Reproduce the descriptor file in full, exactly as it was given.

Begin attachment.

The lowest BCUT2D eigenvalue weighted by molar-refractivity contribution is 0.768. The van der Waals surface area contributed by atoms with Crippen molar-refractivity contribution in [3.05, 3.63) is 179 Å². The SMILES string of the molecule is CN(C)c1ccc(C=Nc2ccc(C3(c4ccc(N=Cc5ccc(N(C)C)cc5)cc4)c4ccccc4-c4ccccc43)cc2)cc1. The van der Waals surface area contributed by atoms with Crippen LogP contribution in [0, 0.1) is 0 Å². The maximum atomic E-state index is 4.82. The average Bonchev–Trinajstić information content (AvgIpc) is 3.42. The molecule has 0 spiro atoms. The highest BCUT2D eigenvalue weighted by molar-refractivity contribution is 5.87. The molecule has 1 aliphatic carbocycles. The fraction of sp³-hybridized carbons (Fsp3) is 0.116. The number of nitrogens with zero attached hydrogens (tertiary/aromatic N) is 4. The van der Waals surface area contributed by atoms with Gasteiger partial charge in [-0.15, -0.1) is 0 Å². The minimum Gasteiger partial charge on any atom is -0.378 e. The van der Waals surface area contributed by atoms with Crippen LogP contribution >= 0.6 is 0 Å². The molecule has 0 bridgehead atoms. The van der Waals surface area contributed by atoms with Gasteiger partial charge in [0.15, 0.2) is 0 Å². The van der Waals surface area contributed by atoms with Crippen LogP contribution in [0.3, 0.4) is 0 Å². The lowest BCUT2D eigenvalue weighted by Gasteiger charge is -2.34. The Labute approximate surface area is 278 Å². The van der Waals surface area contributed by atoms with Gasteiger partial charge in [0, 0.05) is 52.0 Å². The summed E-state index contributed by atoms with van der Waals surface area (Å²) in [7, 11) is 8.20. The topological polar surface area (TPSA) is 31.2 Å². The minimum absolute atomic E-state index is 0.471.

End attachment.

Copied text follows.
The lowest BCUT2D eigenvalue weighted by molar-refractivity contribution is 0.768. The van der Waals surface area contributed by atoms with Crippen molar-refractivity contribution in [3.05, 3.63) is 179 Å². The SMILES string of the molecule is CN(C)c1ccc(C=Nc2ccc(C3(c4ccc(N=Cc5ccc(N(C)C)cc5)cc4)c4ccccc4-c4ccccc43)cc2)cc1. The van der Waals surface area contributed by atoms with Crippen LogP contribution in [0, 0.1) is 0 Å². The maximum atomic E-state index is 4.82. The average Bonchev–Trinajstić information content (AvgIpc) is 3.42. The molecule has 0 spiro atoms. The highest BCUT2D eigenvalue weighted by molar-refractivity contribution is 5.87. The molecule has 1 aliphatic carbocycles. The fraction of sp³-hybridized carbons (Fsp3) is 0.116. The number of nitrogens with zero attached hydrogens (tertiary/aromatic N) is 4. The van der Waals surface area contributed by atoms with Gasteiger partial charge in [-0.15, -0.1) is 0 Å². The minimum Gasteiger partial charge on any atom is -0.378 e. The van der Waals surface area contributed by atoms with Crippen LogP contribution >= 0.6 is 0 Å². The molecule has 0 bridgehead atoms. The van der Waals surface area contributed by atoms with Gasteiger partial charge in [0.15, 0.2) is 0 Å². The van der Waals surface area contributed by atoms with Crippen LogP contribution in [0.3, 0.4) is 0 Å². The lowest BCUT2D eigenvalue weighted by Gasteiger charge is -2.34. The Labute approximate surface area is 278 Å². The van der Waals surface area contributed by atoms with Gasteiger partial charge in [0, 0.05) is 52.0 Å². The summed E-state index contributed by atoms with van der Waals surface area (Å²) in [7, 11) is 8.20. The topological polar surface area (TPSA) is 31.2 Å². The minimum absolute atomic E-state index is 0.471.